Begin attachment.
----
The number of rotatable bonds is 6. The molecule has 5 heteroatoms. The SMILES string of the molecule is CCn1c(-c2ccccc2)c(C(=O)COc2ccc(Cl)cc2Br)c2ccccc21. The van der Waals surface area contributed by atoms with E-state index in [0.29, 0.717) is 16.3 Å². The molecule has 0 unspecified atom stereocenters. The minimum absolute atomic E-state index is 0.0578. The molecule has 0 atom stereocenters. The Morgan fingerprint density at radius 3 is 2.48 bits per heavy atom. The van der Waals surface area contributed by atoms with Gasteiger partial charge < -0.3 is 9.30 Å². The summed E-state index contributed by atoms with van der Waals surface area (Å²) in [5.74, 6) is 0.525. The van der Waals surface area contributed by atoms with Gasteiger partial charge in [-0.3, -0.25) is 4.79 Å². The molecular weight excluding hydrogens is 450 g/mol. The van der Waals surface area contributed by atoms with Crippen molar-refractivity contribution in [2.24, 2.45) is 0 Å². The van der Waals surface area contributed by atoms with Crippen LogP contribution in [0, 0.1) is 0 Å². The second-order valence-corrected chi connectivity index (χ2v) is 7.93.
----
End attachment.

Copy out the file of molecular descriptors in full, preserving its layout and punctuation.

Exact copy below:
The number of rotatable bonds is 6. The molecule has 5 heteroatoms. The SMILES string of the molecule is CCn1c(-c2ccccc2)c(C(=O)COc2ccc(Cl)cc2Br)c2ccccc21. The van der Waals surface area contributed by atoms with E-state index in [0.29, 0.717) is 16.3 Å². The molecule has 0 unspecified atom stereocenters. The minimum absolute atomic E-state index is 0.0578. The molecule has 0 atom stereocenters. The Morgan fingerprint density at radius 3 is 2.48 bits per heavy atom. The van der Waals surface area contributed by atoms with Gasteiger partial charge < -0.3 is 9.30 Å². The summed E-state index contributed by atoms with van der Waals surface area (Å²) in [5.74, 6) is 0.525. The van der Waals surface area contributed by atoms with Gasteiger partial charge in [-0.3, -0.25) is 4.79 Å². The molecular weight excluding hydrogens is 450 g/mol. The van der Waals surface area contributed by atoms with Crippen molar-refractivity contribution in [2.24, 2.45) is 0 Å². The van der Waals surface area contributed by atoms with Crippen LogP contribution in [0, 0.1) is 0 Å². The second-order valence-corrected chi connectivity index (χ2v) is 7.93.